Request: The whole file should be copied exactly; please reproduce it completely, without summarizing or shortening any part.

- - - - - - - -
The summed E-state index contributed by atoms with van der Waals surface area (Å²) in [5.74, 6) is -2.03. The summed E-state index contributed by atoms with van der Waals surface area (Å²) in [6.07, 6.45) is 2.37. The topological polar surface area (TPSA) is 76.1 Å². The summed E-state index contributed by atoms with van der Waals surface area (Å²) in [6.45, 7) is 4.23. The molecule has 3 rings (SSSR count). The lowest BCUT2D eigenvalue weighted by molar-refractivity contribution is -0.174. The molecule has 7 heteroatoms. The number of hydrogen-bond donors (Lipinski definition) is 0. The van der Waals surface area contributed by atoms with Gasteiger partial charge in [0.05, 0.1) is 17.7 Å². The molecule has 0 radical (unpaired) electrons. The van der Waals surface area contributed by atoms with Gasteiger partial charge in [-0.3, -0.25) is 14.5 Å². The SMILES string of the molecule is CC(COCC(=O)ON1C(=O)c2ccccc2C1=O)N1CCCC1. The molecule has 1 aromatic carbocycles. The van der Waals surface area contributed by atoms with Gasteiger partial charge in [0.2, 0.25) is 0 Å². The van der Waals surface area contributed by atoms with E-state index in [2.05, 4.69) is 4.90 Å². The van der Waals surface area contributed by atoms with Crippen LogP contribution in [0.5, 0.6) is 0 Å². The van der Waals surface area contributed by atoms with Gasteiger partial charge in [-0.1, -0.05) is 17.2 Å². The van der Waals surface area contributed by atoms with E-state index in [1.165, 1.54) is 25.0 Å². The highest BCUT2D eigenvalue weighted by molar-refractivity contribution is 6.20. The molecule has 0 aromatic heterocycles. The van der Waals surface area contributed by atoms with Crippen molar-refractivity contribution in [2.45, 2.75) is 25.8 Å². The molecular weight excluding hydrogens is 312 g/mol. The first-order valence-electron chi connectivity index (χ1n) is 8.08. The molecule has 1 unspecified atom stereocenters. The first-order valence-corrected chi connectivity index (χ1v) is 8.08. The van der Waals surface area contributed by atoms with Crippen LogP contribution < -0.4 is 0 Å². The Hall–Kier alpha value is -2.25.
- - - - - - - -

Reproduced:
The summed E-state index contributed by atoms with van der Waals surface area (Å²) in [5.74, 6) is -2.03. The summed E-state index contributed by atoms with van der Waals surface area (Å²) in [6.07, 6.45) is 2.37. The topological polar surface area (TPSA) is 76.1 Å². The summed E-state index contributed by atoms with van der Waals surface area (Å²) in [6.45, 7) is 4.23. The molecule has 3 rings (SSSR count). The lowest BCUT2D eigenvalue weighted by molar-refractivity contribution is -0.174. The molecule has 7 heteroatoms. The number of hydrogen-bond donors (Lipinski definition) is 0. The van der Waals surface area contributed by atoms with Gasteiger partial charge in [0.05, 0.1) is 17.7 Å². The molecule has 0 radical (unpaired) electrons. The van der Waals surface area contributed by atoms with Gasteiger partial charge in [-0.3, -0.25) is 14.5 Å². The SMILES string of the molecule is CC(COCC(=O)ON1C(=O)c2ccccc2C1=O)N1CCCC1. The molecule has 1 aromatic carbocycles. The van der Waals surface area contributed by atoms with Gasteiger partial charge in [0.2, 0.25) is 0 Å². The van der Waals surface area contributed by atoms with E-state index in [2.05, 4.69) is 4.90 Å². The van der Waals surface area contributed by atoms with Crippen LogP contribution in [0.5, 0.6) is 0 Å². The van der Waals surface area contributed by atoms with Gasteiger partial charge in [-0.1, -0.05) is 17.2 Å². The van der Waals surface area contributed by atoms with E-state index in [1.165, 1.54) is 25.0 Å². The highest BCUT2D eigenvalue weighted by molar-refractivity contribution is 6.20. The molecule has 0 aromatic heterocycles. The van der Waals surface area contributed by atoms with Crippen molar-refractivity contribution in [2.45, 2.75) is 25.8 Å². The molecular weight excluding hydrogens is 312 g/mol. The first-order valence-electron chi connectivity index (χ1n) is 8.08. The molecule has 1 unspecified atom stereocenters. The first-order valence-corrected chi connectivity index (χ1v) is 8.08. The van der Waals surface area contributed by atoms with Crippen LogP contribution < -0.4 is 0 Å². The Hall–Kier alpha value is -2.25.